Call for papers Government and Opposition - Special Issue Proposal
Edited by Ali Saqer, ADA University, Azerbaijan and Juliette Schwak, Franklin University Switzerland
This special issue offers a comparative analysis of the use of benchmarking in the making of public policy in Europe. The role of benchmarking in governing modern statehood has received increasing attention within Public Policy studies. In the literature, benchmarks are thought to shape the content of public discourses about what constitutes sound public policy (Broome et al., 2018; Snyder & Cooley, 2015; Verloo & Van der Vleuten 2009; Hass, 1992). In addition, most accounts argue that benchmarking alters the behaviour of state actors in ways that reflect the interests of the benchmarking organisations and sustain the power relations built into the benchmarks (Stone 2013; Sklair 2011; Fougner, 2008; Van Apeldoorn 2000). As public policy within the state is (re)configured in response to the expert knowledge reflected in the benchmarks and their associated rankings, then benchmarking effectively serves as a tool for 'governing the state at a distance' (Broome & Quirk, 2015; Kelley & Simmons, 2015). Yet, much of this scholarship offers little evidence of how benchmarks operate in this fashion to shape domestic public policy. Few contributions have been made from public policy studies to explore in more depth how benchmarks are used and how the transnational discourses they produce translate into domestic policymaking (Porter, 2015; Clegg, 2015). Given the prominence and continuing proliferation of benchmarks (Global Benchmarking Database, 2020), there is a need to understand how, when, why and where they matter.
This special issue therefore highlights key aspects of the ways in which benchmarks interact with and shape policymaking processes in Europe. Through a comparative study of the use of benchmarks in the formulation of public policy at a national and regional level, this special issue emphasises not only the motivations behind the production of benchmarks by public and private actors but also the factors and actors influencing how, when, why and where benchmarks are utilised by policymakers to make political-economic decisions or justify political-economic change. In doing so, it establishes a more elaborate account of the link between benchmarking practices and discursive regimes, and domestic policymaking.
The case studies included in this special issue provide empirically grounded accounts of how, when, why and where benchmarks matter, and to whom. Benchmarks are key instruments in the EU's Open Method of Coordination and shape policy in a large array of sectors (Room, 2005). Specifically, the articles in this special issue focus on the use of social and economic benchmarks by European governments and by European institutions, as policymakers often use these benchmarks to justify political-economic changes in a context of neoliberal austerity. For instance, viewed as a gateway to solving the structural weaknesses of European economies and building a socially and environmentally sustainable Europe (Dobrovic et al., 2020; European Round Table of Industrialists, 2019, European Investment Bank, 2016), competitiveness has occupied a central position on the agenda of key political institutions in Europe such as the European Commission's Europe 2020 Strategy and the European Council's New Strategic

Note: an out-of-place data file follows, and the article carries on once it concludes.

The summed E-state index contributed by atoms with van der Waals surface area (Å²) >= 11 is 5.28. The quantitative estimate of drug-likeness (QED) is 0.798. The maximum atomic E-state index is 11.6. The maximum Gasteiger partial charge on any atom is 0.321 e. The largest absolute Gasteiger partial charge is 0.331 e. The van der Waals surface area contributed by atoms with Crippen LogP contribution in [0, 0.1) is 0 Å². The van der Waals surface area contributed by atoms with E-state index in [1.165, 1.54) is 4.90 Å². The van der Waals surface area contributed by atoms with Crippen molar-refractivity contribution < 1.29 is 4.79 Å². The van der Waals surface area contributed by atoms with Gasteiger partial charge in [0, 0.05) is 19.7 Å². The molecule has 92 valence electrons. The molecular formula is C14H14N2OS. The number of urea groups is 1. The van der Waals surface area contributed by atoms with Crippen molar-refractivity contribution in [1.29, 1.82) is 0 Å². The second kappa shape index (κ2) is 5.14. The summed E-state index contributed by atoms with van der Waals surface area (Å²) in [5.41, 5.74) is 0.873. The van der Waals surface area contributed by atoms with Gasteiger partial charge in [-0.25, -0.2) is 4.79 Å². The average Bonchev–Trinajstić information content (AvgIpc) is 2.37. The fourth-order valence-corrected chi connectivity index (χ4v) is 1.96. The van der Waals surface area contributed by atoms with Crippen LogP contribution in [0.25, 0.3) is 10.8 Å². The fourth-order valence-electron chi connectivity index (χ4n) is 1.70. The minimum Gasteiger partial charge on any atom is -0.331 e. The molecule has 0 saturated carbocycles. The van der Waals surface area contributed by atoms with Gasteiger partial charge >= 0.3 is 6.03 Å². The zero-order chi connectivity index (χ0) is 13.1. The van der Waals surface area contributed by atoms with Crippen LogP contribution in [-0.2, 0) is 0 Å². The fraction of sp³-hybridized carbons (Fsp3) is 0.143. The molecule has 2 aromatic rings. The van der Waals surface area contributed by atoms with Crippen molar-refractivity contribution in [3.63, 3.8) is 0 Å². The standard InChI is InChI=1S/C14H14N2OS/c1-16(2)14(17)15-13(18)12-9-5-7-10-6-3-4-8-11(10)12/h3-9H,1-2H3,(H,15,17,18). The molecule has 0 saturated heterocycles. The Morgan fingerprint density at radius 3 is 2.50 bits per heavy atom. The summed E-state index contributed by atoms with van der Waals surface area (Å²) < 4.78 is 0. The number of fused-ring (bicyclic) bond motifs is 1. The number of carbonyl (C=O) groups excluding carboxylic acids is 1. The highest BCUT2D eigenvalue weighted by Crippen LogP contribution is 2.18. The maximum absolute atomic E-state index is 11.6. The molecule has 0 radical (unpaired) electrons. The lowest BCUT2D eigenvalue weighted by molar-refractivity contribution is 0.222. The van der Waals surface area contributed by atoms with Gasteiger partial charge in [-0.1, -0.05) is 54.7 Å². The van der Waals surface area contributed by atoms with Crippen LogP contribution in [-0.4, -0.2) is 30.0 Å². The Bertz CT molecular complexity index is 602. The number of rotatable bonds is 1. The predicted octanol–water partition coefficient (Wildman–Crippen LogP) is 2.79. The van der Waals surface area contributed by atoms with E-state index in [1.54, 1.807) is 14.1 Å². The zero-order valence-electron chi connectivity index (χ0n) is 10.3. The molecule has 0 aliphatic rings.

Agenda 2019-2024. European institutions and member states' governments have incorporated competitiveness benchmarks in their political-economic strategies at a regional and national level (Bruno, 2009; Bruno et al., 2006). Benchmarks have also been extensively used to shape EU educational policies (Erkkilä, 2013; Holford, 2008; Klatt, 2020; Lawn, 2006; Grek, 2008).
Therefore, by exploring how domestic politics and actors condition the use, and utility, of global benchmarks, this special issue contributes to deepening and broadening existing accounts of policy continuity and change in contemporary European statehood. It sheds light on the role, and motives, of state officials in managing national economies and the state's relationship with benchmarks. Hence, this special issue offers novel avenues for conceptualizing the production and use of benchmarks and the extent of, and limits to, the influence of benchmarking organizations in shaping contemporary national policymaking in Europe.
To this end, this special issue brings together contributions that speak, but are not limited, to the following questions:
- How do global and regional benchmarks feed into domestic public policy?
- Do benchmarks shape policy and are they used purely for instrumental or ideological reasons pertaining to specific governance contexts?
- Do states respond similarly to negative or positive benchmarking?
- Do different political regimes receive and use benchmarking differently?
- What do benchmarkers do (if anything) to get states to use their benchmarks?
The proposal will be sent to Government and Opposition. Interested contributors should send a title by January 20 to the following addresses: